Nikon Z MC 105mm f/2.8 VR S review

A stunner of a macro lens, the MC 105mm boasts a feast of exotic features and top-drawer performance

5 Star Rating
Nikon Z MC 105mm f/2.8 VR S
(Image: © Future)

Digital Camera World Verdict

Nikon’s MC 105mm is something special. Sublime image quality for both general shooting and extreme close-ups is backed up by a super-fast and highly accurate autofocus system, along with highly effective optical VR (Vibration Reduction) that can work in tandem with the in-body stabilizers of Nikon’s full-frame Z-series cameras. Handling exotica includes a multi-function OLED display, a customizable Lens-function button and control ring, plus an autofocus range limiter, along with an electronically coupled focus ring that enables ultra-fine adjustments. Everything’s wrapped up in a tough, weather-sealed construction. Image quality, all-round performance and handling are simply sensational.


  • +

    Spectacular all-round performance

  • +

    Pro-grade build quality and handling

  • +

    4.5-stop optical VR


  • -

    Costs 50 per cent more to buy than Nikon’s Z MC 50mm lens, but well worth the extra outlay

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Building on the success of Nikon’s AF-S VR Micro 105mm f/2.8G macro lens for F-mount DSLRs, this new Z-mount lens takes everything to a new level. While it delivers the same full 1.0x macro magnification at its closest focus distance of 0.29m, it has an uprated optical VR system that boosts effectiveness from 3-stops to 4.5-stops. It also adds a feast of handling finery as well as delivering a mighty upgrade in image quality. 

The lens costs about 50 per cent more to buy than the Nikon Z MC 50mm f/2.8, which was launched at the same time, but the 105mm is a properly pro-grade lens, more than worthy of its place in the S-line stable, and a much more serious tool for macro photography.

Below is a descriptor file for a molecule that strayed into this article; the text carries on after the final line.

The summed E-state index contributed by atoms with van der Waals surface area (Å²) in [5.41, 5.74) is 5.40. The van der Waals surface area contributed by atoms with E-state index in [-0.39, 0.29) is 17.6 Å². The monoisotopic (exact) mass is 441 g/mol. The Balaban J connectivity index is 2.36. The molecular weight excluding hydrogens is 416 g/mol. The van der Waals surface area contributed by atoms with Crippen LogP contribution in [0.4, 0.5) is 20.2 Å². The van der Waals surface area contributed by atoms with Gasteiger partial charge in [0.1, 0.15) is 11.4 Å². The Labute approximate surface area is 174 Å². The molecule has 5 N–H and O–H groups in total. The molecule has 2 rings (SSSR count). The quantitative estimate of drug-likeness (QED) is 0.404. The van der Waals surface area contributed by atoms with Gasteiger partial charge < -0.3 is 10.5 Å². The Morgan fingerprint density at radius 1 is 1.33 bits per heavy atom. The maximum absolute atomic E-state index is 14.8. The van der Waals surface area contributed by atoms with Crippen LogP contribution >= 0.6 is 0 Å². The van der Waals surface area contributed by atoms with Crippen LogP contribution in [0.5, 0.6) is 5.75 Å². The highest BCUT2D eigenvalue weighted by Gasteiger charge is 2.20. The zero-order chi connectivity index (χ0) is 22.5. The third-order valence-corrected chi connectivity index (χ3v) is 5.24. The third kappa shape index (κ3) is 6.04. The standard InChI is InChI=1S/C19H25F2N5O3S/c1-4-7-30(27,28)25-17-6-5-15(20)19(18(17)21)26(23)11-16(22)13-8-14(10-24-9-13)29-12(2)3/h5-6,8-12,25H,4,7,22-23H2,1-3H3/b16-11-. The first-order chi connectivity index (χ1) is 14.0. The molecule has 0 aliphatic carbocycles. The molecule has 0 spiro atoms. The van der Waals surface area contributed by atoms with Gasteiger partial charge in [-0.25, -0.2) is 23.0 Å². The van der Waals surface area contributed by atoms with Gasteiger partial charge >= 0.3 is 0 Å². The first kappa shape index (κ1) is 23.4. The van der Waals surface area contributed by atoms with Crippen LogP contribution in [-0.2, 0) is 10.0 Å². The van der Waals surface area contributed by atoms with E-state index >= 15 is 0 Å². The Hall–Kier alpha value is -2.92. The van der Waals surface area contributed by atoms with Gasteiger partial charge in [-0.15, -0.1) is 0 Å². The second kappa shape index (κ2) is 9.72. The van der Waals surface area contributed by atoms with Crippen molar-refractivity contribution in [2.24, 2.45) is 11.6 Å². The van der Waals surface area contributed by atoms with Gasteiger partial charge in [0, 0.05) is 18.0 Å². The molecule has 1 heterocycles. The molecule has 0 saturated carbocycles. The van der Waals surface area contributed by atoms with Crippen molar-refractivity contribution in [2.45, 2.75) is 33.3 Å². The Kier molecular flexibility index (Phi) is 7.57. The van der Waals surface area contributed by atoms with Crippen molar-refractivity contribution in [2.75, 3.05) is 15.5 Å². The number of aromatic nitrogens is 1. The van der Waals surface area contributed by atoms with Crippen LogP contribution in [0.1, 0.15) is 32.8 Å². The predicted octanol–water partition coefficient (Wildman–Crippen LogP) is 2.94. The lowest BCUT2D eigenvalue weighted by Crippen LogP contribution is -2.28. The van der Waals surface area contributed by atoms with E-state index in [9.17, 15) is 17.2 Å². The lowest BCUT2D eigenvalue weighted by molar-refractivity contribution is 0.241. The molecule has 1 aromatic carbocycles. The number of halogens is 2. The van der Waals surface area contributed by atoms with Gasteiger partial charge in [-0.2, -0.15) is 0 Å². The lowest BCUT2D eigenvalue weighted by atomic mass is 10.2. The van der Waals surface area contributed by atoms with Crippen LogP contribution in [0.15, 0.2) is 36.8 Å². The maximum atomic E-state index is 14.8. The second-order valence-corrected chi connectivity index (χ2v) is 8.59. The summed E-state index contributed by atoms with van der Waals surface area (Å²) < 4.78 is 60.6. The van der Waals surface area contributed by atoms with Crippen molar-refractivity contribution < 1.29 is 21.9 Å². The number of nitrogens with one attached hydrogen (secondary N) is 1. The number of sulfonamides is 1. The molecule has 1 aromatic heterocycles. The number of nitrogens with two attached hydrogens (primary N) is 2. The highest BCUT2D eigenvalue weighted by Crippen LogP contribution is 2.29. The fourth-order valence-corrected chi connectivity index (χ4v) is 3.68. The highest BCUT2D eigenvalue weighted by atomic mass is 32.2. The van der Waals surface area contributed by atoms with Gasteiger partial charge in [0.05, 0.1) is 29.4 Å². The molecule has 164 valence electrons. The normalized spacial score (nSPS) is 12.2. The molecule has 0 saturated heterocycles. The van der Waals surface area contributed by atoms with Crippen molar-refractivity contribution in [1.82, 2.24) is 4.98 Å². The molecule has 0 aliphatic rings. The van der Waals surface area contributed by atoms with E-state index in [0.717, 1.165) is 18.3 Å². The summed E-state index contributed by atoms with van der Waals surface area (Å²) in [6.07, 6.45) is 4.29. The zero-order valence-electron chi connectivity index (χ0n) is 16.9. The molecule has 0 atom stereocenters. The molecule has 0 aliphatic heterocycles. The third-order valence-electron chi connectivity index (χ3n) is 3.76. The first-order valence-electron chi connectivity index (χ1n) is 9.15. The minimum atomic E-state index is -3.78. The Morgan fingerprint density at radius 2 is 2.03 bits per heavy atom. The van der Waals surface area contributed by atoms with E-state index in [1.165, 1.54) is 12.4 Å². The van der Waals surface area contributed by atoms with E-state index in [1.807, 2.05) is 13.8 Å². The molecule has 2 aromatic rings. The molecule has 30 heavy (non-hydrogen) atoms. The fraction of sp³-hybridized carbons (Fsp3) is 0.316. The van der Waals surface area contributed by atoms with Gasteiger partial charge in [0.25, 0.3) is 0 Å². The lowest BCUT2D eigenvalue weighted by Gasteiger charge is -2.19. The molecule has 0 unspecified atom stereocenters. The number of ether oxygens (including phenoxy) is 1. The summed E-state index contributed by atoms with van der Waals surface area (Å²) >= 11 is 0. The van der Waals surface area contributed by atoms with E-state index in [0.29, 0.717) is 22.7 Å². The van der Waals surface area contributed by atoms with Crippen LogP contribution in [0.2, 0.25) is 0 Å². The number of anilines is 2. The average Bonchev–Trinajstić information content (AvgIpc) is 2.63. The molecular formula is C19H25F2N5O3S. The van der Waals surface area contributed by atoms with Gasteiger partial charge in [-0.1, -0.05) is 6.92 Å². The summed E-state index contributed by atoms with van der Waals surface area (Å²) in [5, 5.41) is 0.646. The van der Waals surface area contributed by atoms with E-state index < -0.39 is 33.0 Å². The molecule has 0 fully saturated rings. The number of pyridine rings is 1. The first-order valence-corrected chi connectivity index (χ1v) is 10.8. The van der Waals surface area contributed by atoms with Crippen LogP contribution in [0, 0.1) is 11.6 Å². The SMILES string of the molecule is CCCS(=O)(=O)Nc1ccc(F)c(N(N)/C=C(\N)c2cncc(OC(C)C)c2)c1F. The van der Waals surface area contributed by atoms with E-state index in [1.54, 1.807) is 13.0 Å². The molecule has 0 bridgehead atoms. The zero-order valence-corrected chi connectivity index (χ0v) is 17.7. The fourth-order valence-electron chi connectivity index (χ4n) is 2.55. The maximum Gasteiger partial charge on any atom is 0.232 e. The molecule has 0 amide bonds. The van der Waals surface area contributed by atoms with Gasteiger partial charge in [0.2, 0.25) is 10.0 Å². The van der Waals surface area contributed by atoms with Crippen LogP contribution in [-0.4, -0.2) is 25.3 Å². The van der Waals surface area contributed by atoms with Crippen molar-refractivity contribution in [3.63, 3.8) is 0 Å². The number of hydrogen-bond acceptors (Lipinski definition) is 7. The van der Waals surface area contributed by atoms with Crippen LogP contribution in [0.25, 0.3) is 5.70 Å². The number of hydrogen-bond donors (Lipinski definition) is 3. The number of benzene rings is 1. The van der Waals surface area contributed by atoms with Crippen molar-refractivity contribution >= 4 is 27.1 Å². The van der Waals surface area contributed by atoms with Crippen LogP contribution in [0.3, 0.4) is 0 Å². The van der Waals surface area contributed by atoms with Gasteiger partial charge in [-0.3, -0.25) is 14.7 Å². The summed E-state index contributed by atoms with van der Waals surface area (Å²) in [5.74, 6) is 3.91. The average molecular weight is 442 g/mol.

Mount: Nikon Z
Full frame: Yes
Image stabilization: Yes
Autofocus: Yes
Lens construction: 16 elements in 11 groups
Angle of view: 23 degrees
Diaphragm blades: 9
Minimum aperture: f/32-51
Minimum focusing distance: 0.29m
Maximum magnification ratio: 1.0x
Filter size: 62mm
Dimensions: 85x140mm
Weight: 630g

Key features

(Image credit: Future)

Nikon has packed a wealth of features into this lens, which has a 105mm focal length that’s favored by most macro photographers. The lens certainly isn’t confined to extreme close-up shooting, however, and works equally well as a fast, short telephoto optic for portraiture and general shooting.

The optical path is top-notch, featuring one aspherical element and three ED (Extra-low Dispersion) elements, in a total line-up of 16 elements in 11 groups. Unlike in the Z MC 50mm lens, the focusing mechanism is fully internal, so the physical length remains fixed throughout the entire focus range, rather than extending at shorter focus distances. Autofocus is driven by a Dual-Motor Multi-Focus STM system, which is not only super-fast and virtually silent in operation, but also helps to minimize chromatic aberrations. Both Nano Crystal Coat and ARNEO coating are used to keep ghosting and flare to a minimum, while a fluorine coating on the front element repels moisture and grease.

The optical VR system is similarly impressive, driven by voice-coil motors and delivering 4.5-stop effectiveness, at least in general shooting. As with any optically stabilized macro lens, however, the effectiveness drops off at very close focus distances.

Build and handling

The lens is comprehensively weather-sealed and has a really pro-grade feel to it, matching the standard set by the Nikon’s top-end ‘trinity’ Z-mount zooms including the Z 14-24mm f/2.8 S, Z 24-70mm f/2.8 S and Z 70-200mm f/2.8 VR S. Further similarities with these lenses include a useful range of handling extras. There’s a customizable control ring which you can assign to the likes of aperture, exposure compensation and ISO. You also get a customizable Lens-function button and a multi-function OLED display, which can show focus distance, depth of field markers and aperture setting.

The electronically coupled focus ring enables ultra-fine adjustments which are often necessary in extreme close-up shooting. Another neat customization extra is that, when using the lens on a Z-mount camera launched after October 2020, you can reverse the operational direction of the focus ring if you feel the need. There’s a focus range limiter which can lock out the short section between 0.29m and 0.5m.